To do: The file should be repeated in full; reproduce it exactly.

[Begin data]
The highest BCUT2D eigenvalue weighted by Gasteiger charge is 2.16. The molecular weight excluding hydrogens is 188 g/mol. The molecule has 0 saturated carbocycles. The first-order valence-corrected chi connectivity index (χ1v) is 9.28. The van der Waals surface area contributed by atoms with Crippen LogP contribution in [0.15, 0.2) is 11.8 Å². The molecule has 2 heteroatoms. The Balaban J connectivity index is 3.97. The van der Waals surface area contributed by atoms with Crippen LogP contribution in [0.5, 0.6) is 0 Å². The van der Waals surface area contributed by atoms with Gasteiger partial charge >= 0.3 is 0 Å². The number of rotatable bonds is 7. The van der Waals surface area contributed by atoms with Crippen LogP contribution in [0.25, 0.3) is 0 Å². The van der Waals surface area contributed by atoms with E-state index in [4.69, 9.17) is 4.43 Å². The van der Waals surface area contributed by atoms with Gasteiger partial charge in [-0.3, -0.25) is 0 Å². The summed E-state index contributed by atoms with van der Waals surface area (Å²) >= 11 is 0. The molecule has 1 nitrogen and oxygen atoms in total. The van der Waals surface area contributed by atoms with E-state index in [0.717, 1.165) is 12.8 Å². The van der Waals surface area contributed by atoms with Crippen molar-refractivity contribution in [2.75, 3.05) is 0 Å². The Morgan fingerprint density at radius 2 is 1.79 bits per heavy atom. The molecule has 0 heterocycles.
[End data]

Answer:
The highest BCUT2D eigenvalue weighted by Gasteiger charge is 2.16. The molecular weight excluding hydrogens is 188 g/mol. The molecule has 0 saturated carbocycles. The first-order valence-corrected chi connectivity index (χ1v) is 9.28. The van der Waals surface area contributed by atoms with Crippen LogP contribution in [0.15, 0.2) is 11.8 Å². The molecule has 2 heteroatoms. The Balaban J connectivity index is 3.97. The van der Waals surface area contributed by atoms with Crippen LogP contribution in [0.5, 0.6) is 0 Å². The van der Waals surface area contributed by atoms with Gasteiger partial charge >= 0.3 is 0 Å². The number of rotatable bonds is 7. The van der Waals surface area contributed by atoms with Crippen LogP contribution in [0.25, 0.3) is 0 Å². The van der Waals surface area contributed by atoms with E-state index in [4.69, 9.17) is 4.43 Å². The van der Waals surface area contributed by atoms with Gasteiger partial charge in [-0.3, -0.25) is 0 Å². The summed E-state index contributed by atoms with van der Waals surface area (Å²) >= 11 is 0. The molecule has 1 nitrogen and oxygen atoms in total. The van der Waals surface area contributed by atoms with E-state index in [0.717, 1.165) is 12.8 Å². The van der Waals surface area contributed by atoms with Crippen molar-refractivity contribution in [2.75, 3.05) is 0 Å². The Morgan fingerprint density at radius 2 is 1.79 bits per heavy atom. The molecule has 0 heterocycles.